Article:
I personally like darker blue, purple, dark red, black with red stripe, lime green, regular green, and neon yellow.

Thursday, January 3, 2008 2:41 AM
The skater that Pat refers to is named Rob Dyrdek. He has his own reality show called "Rob & Big" on MTV. The 'Big' refers to his bodyguard who is quite large.

In one of the episodes of the first season, they showed the two of them going back home to Kettering, OH and they showed the park. It's massive and is dedicated to the street skater--which is what Dyrdek specializes in. In that same episode they went to King's Island.

I too find it amazing that Tony Hawk has managed to be as popular for as long as he has. I think the fact that he has managed to keep active in the sport has definitely helped. On the Tony Hawk Boom Boom Huck Jam tour, he put in a considerable amount of skating for the stop at SFA in 06'.

His continued involvement with the X Games on ESPN as a commentator has also kept his name out there. And he's just not some guy--this guy knows how to call all the tricks that people are throwing.

Why the majority of U.S. parks closedown (my opinion)
Richard was asking why most of the parks in America are closed at this time of year. I think besides staffing, it all boils down to weather. Things can get absolutely brutal in many areas of the country. Whether it's relentless snow due to the lakes, or storms that come down from Canada, there are also a lot of states that wind up in that in-between phase where they get a lot of ice.

The other reason is a lot of parks go into heavy-duty maintenance mode. Some rides are completely taken apart and inspected, Six Flags America (and I'm assuming many other parks) send their PTC trains back to PTC. Other rides get shrink-wrapped.

The bottom line is that I think a lot of people get to that point where they've had enough of riding in the cold weather and they'd rather due something else warmer.

The European Fair Phenomenon vs. America

I was talking to some guys this summer who had been to Oktoberfest and they mentioned that the rides are about $10 a piece (ouch!) But, if you look at a YouTube clip of the ride cycles, you're getting your money's worth, plus all the fancy lighting. I'm not really sure I'd want to be on some of those rides for that long--particularly the "Flying Circus" and "Vortex."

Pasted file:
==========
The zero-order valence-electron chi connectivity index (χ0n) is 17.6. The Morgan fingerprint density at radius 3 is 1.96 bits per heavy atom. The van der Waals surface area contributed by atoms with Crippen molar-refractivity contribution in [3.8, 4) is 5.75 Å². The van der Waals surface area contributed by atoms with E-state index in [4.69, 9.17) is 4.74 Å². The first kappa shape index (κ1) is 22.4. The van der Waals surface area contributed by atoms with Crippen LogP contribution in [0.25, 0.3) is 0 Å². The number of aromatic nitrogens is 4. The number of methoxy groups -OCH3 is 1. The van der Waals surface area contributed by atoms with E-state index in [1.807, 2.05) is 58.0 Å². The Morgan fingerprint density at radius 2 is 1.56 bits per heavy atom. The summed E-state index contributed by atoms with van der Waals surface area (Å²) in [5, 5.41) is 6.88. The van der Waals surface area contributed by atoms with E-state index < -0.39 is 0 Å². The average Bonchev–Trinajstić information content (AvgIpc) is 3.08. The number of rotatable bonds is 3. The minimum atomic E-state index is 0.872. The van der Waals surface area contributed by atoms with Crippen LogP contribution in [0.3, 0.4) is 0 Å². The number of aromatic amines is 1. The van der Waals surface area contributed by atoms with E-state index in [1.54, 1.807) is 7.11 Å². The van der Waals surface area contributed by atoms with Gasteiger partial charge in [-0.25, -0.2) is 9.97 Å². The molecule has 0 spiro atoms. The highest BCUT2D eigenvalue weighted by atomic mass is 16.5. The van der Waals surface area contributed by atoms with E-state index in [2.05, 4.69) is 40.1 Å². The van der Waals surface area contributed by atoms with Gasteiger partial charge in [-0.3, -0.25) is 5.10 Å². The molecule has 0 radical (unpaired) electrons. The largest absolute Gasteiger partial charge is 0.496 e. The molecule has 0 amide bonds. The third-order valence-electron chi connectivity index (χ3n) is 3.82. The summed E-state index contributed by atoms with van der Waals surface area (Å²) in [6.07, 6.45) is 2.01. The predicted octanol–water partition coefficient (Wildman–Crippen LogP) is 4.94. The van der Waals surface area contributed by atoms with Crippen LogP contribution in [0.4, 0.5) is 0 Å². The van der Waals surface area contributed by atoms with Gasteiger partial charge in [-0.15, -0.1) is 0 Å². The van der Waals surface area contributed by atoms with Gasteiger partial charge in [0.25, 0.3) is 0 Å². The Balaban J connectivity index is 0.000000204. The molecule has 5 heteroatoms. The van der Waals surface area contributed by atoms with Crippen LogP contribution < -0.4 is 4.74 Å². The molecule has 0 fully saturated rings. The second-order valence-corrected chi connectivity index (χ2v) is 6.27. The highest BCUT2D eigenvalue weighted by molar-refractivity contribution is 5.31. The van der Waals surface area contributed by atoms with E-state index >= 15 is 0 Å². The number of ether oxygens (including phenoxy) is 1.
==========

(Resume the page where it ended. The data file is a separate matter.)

The longest ride-cycle I ever experienced was on a Huss Flipper owned by Reithoffer Shows. They were running it for about 7-8 minutes and some people were revisiting their dinners.

In America, you might see a special (expensive and/or big ride) or two at some fairs, but that's about it. It's rare to come across a fair that has a whole lot of big rides, unless you happen upon a fair like The York Interstate Fair or The Great Frederick Fair (both supplied by Reithoffer Shows), where their budget is obviously bigger.

Thursday, January 3, 2008 12:18 PM
ShiveringTim's avatar To echo Spinout re: the DL monorail, it's really more of a in-park ride than anything else. It just happens to drop you off outside the park if you wish. You could consider it a lot like the CP&LE RR, there's half to get you somewhere (CP: Main Station -> Frontier Town, DL: Tomorrowland -> Downtown Disney) and the "ride" half (CP: Boneville, DL: over and around the Submarine Voyage lagoon and Autopia). At DL, some of the clearances it has to make when the track figure-eights around are pretty tight so naturally the trains have to be quite smaller than their WDW counterparts.

Check out the layout on Google Maps

Thursday, January 3, 2008 1:28 PM
What the hell is a 'Snoqualmie?' :)
Friday, January 4, 2008 10:10 AM
Sally isn't building the Ghostwood Estate dark ride at Kennywood next year.

The effects are being done by Halloween Productions Inc, the trackless vechicles by ETF ride systems, and the guns by LaserStar.